Last Friday we showed ‘Mary Poppins Returns’ at our pop-up cinema. It was a highly en enjoyable evening. It came with the sense of an old friend visiting, a familiar story and childhood memories. There was also captured in it the wish that many have to be lifted out of the greyness of daily life by something magical, the desire that there should be more to life than this.
Once again the Banks family are in trouble, only this time the children of the first film are now the adults, and it is their children that are suffering as a result and want to put things right. Things aren’t looking good, that is until an old kite is found. Cast aside it blows away in the wind only to return from the clouds with the resplendent Mary Poppins clutching its string. Yes, the impossible nanny is back to restore joy and colour and hope to their lives, and to help them put things right. Before you know it, with the help of a song or two, and a crowd not of chimney sweeps but lamplighters, the day is saved. Once more Mary Poppins slips away, like King Arthur perhaps, hidden out of sight until needed again.
I really enjoyed myself, especially watching the older members of the audience spotting Dick Van Dyke and Angela Lansburys’ cameos. We all went away uplifted, seeing the world in a different way, if just for a little while. If only, you may think, if only there was a real life Mary Poppins who could ‘parachute’ in with a kite or umbrella when we need her. I hate to disappoint you, but I fear there is not…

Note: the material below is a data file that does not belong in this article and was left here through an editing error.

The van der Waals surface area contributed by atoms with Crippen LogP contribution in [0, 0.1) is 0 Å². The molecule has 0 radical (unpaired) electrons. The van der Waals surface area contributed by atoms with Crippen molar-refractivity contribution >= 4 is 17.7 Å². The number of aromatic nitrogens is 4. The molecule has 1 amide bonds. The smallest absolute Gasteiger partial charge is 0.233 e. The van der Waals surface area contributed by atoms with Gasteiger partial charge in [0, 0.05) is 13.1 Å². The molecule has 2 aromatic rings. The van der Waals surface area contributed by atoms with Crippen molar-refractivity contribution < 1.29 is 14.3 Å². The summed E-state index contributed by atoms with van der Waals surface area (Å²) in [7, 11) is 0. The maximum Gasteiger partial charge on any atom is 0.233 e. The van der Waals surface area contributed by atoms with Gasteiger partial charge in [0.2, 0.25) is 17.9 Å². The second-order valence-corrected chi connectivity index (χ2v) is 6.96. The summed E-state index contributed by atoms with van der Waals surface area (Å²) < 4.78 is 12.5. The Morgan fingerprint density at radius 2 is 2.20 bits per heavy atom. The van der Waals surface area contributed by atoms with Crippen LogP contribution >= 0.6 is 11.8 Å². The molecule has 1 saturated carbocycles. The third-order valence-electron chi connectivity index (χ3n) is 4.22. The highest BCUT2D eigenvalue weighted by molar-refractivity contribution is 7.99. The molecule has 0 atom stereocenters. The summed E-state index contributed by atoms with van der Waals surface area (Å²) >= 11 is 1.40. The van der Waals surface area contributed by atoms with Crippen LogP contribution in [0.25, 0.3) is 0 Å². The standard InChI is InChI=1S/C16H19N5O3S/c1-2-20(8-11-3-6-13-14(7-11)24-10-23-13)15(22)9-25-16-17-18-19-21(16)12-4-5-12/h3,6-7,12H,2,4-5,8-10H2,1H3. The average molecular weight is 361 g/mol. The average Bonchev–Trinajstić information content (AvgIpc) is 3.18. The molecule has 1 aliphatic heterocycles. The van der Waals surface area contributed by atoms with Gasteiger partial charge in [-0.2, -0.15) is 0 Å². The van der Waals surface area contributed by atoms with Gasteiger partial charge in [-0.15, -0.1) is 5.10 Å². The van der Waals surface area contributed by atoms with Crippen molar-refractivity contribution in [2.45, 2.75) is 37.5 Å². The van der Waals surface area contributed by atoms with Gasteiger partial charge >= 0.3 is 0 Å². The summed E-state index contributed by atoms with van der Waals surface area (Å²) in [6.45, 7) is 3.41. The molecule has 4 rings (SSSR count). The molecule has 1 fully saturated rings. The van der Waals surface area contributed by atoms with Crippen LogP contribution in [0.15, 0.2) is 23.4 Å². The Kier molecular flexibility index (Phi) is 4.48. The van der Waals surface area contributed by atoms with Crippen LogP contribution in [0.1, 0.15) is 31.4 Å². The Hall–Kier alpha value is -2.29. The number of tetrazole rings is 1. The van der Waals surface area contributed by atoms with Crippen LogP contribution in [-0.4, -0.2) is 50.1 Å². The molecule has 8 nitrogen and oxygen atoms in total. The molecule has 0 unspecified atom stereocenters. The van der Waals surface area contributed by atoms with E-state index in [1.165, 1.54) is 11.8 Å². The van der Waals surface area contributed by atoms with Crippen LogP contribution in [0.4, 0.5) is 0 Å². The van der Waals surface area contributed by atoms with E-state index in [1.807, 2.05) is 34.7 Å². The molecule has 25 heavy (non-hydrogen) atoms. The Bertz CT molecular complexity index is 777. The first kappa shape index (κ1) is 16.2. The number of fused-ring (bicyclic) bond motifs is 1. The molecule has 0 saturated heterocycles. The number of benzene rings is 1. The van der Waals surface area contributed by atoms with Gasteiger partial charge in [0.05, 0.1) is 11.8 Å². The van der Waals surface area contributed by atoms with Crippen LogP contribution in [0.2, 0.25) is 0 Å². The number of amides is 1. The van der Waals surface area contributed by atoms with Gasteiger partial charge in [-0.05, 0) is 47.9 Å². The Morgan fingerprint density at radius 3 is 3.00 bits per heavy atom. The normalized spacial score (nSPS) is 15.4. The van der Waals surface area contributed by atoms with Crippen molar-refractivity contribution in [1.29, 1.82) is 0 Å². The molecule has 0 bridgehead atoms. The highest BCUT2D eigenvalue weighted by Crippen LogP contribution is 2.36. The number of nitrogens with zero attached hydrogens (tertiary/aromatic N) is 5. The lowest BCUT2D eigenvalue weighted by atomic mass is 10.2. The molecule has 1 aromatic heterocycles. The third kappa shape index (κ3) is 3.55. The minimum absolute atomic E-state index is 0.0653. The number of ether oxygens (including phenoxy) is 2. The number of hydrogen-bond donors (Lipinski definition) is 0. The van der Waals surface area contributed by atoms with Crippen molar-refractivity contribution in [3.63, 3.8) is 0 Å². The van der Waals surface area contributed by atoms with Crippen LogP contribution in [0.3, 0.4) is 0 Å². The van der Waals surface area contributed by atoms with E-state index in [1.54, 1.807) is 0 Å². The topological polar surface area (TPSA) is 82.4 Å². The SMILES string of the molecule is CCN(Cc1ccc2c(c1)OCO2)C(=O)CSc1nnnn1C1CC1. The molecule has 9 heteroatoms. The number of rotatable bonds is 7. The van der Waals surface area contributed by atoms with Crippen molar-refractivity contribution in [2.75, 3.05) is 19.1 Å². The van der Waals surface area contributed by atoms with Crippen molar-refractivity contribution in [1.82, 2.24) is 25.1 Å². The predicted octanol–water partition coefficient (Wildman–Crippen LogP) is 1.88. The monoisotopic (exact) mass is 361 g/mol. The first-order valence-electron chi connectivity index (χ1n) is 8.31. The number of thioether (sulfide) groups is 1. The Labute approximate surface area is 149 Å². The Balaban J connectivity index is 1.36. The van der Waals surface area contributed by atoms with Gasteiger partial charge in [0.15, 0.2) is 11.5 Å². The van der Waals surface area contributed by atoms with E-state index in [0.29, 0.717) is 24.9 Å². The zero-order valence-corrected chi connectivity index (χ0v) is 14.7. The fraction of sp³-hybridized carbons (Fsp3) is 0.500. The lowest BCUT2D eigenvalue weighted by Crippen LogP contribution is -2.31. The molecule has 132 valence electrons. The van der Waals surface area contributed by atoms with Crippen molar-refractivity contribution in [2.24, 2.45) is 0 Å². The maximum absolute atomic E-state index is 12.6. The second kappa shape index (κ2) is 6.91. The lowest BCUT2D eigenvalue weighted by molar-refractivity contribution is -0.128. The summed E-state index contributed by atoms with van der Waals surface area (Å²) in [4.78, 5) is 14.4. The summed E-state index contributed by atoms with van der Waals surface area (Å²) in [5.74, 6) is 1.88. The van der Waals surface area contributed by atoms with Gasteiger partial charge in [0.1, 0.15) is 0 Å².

Sometimes Jesus is seen in this way. The world was in trouble and so God sent his Jesus down to sort us out, a spoonful of sugar to help the medicine go down, only to depart when the job is done. Certainly, when I listen to people pray, Jesus is often treated this way, called upon to fix our troubles as if he is some sort of divine AA service, there at our beck and call.
But this is not how Jesus is portrayed in the Bible at all. There is no divine Mary Poppins, he’s even better! Yes, God did his Son to sort things out, a job which he will return and finish one day, but this is not his primary aim. God’s objective is to have an ongoing relationship with us, not just for when times are tough. Yes, Jesus came to fix things to enable this, but there is no goodbye in the Bible where God slips away from us. As Jesus ascends, he goes promising his Spirit to those who follow him, his Presence to live in us meaning we are never alone. He also said, wherever two or three of you are gathered, I am in your midst – he walks with us still. Time and time again, such as in Psalm 139, God tells us there is no where we can go where he is not. It seems that unlike Ms Poppins, Father, Son and Spirit are always with us, in good times, bad times and every day times. And that’s what I want, not just a quick fix with its fading magic, but a relationship that lasts.
Drop In Talk, 08.10.19
Posts labelled ‘From the Pastor’s Pen’ reflect our ministers’ views and not necessarily those of Wormley Free Church/The Countess of Huntingdon’s Connexion